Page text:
You’re avoiding taking a loss because if you think about each of those pyramid and each of those Martingale trades that you’ve taken, each one of them is a losing trade. Just because you’ve bundled them together doesn’t change the fact that that first trade was a loss. You took the first trade up here, and then by the time the price dropped even further against you, you took the second trade here, and then the third trade down here.

That first trade is a massive loss, the second trade is a loss, and the third trade is probably going to be a loss too. But you keep adding to your position, deluding yourself. That this is actually all one big trade, just so that when it rallies a little bit and you get out, you can hope to be right.

Avoid taking a loss, because no one likes to take a loss, right? As humans, we don’t like to be wrong, we don’t like to take a loss. But as traders, we cannot afford to think like that. What you’ve got to do is disaggregate all of those individual trades and think about them individually. This is the key, and this will tell you why Martingale is such a stupid strategy.

Because what you’re doing is you’re buying, And you’re keeping a loss open, and you’re letting it run against you, so that loss is getting big. And then when it goes against you, the momentum is in the opposite direction, you’re buying more, and then you’re letting that loss run against you. And then when it goes even further against you, you buy more and let that loss run against you.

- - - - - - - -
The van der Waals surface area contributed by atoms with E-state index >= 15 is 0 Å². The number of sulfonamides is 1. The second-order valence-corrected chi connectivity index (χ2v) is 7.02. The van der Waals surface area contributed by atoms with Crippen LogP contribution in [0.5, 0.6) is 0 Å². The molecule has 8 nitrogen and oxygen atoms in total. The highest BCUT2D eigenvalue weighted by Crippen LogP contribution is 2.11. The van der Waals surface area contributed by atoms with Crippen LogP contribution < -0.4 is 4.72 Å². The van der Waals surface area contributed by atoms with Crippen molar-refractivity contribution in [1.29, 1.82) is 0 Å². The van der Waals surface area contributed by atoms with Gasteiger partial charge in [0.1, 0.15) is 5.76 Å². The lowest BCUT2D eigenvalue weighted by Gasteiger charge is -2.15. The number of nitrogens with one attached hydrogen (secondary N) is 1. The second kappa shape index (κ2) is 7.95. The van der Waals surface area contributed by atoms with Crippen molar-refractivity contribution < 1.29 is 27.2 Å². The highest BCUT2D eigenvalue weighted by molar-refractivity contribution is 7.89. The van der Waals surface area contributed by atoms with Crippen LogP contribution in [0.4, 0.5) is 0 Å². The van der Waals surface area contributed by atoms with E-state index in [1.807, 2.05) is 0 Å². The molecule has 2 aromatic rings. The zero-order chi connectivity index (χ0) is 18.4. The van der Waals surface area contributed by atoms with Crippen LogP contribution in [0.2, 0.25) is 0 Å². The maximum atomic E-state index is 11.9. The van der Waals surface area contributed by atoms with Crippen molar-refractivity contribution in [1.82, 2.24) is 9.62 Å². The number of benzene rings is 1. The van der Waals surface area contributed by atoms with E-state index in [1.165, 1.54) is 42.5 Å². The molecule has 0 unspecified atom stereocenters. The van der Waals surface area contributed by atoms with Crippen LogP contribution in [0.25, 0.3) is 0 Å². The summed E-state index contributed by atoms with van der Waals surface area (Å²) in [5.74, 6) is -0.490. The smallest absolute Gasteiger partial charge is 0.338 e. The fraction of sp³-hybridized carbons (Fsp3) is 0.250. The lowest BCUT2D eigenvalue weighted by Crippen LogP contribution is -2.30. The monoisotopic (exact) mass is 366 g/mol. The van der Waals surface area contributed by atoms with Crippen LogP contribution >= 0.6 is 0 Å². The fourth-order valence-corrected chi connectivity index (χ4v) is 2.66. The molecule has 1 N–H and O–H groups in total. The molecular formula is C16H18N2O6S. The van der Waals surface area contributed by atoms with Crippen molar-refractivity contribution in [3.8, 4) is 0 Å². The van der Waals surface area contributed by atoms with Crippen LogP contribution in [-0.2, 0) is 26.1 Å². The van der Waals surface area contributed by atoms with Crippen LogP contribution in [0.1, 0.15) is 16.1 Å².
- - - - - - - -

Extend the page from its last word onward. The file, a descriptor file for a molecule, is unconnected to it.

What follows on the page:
So now you’ve got three times the losing trade size running against you. Hoping for a teeny tiny little bounce so that you can get out and have the whole position appear to be maybe break-even or a little bit profitable. But when you disaggregate it, you see you’ve got several big losing trades and um, and one winning trade that kind of makes up for it.

It’s really not mathematically a very sound strategy because all it takes is one losing trade to get out of hand and it wipes out the whole thing. Also, you can’t keep doubling your position size forever. Just like in a casino, red and black. On Roulette, you choose red or black, and the casino guy spins the wheel, or spins the ball, and if you’re wrong, then you double your bet, and then the next time you, you spin the ball, if you’re wrong, you double your bet, the next time you spin the ball, you’re wrong, you double the bet.